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Avoiding Digital Train Wrecks: Managing Your Online Image, Separating Personal and Business Worlds (Part I: Content)

February 19th, 2009

train-wreckSeveral people at last week’s Cisco Partner Velocity 09 conference in Miami (the Web 2.0 skills training sessions) asked us how they could separate their online personal and professional activities. They worry that the two worlds would overlap as they moved deeper into social media, with embarrassing results.

Others worry they’ll just say something that will backfire;
either way it hurts their reputations.
This is a growing issue, thanks to the way social media is evolving. Facebook is a crazy quilt of personal and business
interests and activities, which all flow through the personal news-streams. And on Twitter, rapid fire observations and comments may seem honest—that’s the idea, right?—but come back to haunt you (see Ketchum example below). It’s the dark side of the transparent web.

The good news is there are actions you can take to manage your online identity, while keeping your  business and personal presences separate (for the most part). This post will look at what you post, your content.

Once you have a social media platform—let’s say a blog or presence on one of the main SM platforms—take a step back. Review your goals and objectives—what are you trying to achieve? Who is your audience? What is your end game?

It’s critical you develop a content strategy that supports your plan. For instance, if you’re on Facebook and/or Twitter, primarily for business, think about what percentage business vs personal content you’re comfortable with. Too much personal posting will turn customers off, while 100% business posting may come across as stiff and impersonal; by all means, avoid heavy sales or marketing posts or spamming your network. You want to
come across as professional AND personable, someone people want to do business with.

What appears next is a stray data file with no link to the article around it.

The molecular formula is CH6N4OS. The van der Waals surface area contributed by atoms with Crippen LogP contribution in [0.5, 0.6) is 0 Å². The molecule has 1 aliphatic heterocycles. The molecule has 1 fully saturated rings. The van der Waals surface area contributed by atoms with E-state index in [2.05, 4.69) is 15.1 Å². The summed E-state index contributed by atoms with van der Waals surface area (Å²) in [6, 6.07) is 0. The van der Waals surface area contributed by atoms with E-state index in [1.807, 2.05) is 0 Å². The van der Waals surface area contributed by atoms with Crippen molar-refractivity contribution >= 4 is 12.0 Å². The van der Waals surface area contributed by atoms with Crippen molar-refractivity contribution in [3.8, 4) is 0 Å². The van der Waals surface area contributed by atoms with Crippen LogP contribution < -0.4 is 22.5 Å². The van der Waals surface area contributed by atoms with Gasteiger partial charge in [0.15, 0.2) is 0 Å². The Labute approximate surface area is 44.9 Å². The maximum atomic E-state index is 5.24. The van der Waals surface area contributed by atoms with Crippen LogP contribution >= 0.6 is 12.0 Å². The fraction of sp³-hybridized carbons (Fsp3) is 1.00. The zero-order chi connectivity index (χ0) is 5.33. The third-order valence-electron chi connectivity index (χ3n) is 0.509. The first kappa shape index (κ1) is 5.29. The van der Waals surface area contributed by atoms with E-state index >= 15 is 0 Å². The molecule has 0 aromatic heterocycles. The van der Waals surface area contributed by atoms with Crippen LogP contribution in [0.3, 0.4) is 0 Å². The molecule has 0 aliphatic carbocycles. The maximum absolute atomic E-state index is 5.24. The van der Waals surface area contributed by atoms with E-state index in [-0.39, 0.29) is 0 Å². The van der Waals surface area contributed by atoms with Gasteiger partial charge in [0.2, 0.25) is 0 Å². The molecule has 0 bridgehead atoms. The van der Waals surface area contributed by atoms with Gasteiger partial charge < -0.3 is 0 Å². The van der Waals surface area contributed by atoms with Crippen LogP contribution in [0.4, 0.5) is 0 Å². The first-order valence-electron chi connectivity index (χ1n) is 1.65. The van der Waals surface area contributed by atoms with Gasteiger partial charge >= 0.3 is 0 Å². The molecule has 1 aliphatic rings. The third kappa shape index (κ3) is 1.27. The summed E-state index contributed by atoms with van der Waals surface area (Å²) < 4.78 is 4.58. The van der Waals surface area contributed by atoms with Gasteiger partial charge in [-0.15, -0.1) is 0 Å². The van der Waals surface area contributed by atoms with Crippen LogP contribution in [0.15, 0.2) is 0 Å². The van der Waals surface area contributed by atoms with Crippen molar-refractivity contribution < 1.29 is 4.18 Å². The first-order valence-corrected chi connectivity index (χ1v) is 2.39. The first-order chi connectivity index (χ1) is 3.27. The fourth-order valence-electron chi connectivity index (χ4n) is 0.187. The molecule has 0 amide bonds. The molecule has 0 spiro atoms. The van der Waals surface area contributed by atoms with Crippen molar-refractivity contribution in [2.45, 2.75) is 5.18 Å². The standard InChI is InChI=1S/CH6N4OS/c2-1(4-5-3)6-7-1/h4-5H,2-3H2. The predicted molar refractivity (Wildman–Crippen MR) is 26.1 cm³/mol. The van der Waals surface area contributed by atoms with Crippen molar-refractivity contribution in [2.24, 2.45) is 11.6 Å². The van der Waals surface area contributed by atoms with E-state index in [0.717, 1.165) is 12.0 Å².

I normally post about 70% business postings, and 30% personal. Within the business postings, the large majority of mine are about marketing, communications and/or social media. I’m careful as to the type of personal postings I do—no deep confessions or reflections on personal or intimate conversations. I will mention important personal events like my son getting married (in March).

Often I mix personal and business details: for instance, I tweeted several times as I was presenting to Cisco’s partners, the questions they were asking and so on. When I tweeted that I was losing my voice—no joke—one fellow responded back to “head to Whole Foods and get some “throat coat tea.”

The main point is to establish your goals and objectives before you start posting, and stick with it. Think about what sort of image you’re projecting on every post, and what clients, employers and other business associates will think. When you write about getting angry at your son’s football game and yelling at a ref, do you think you’ll come across as a concerned parent who’ll go to the mat for what you believe—or a raving maniac who can’t control their temper?

It’s easy to get carried away and post something too personal, or express your strongest feelings on a platform like Twitter. Be authentic but resist the urge to go overboard; in other words, think before you post.

Remember the Ketchum account manager who blurted out what he felt about Memphis, Tenn. (“…I would die if I had to live here..”) as he was flying in, only to have one of his firm’s biggest (Memphis-based) clients—FedEx—discover his tweet and lambast him for it publicly. Ouch.

Fedex’ response was brutal–some say over the top–and clearly, with Twitter, content can be taken out of context. But the lesson is clear: you need to manage your tongue carefully when posting about clients or business associates. Pretend you’re conversing at a dinner and they’re across the table.

One way to look at it, says Jeremiah Owyang, a Forrester Research Analyst is, “When you tweet, you’re publishing, don’t say anything you wouldn’t say to someone’s face, and assume that your current and future boss, wife, and mother are reading it.”
The same rule applies: Think before you post.

Next,  mixing personal and business interests on Facebook.

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  • Melissa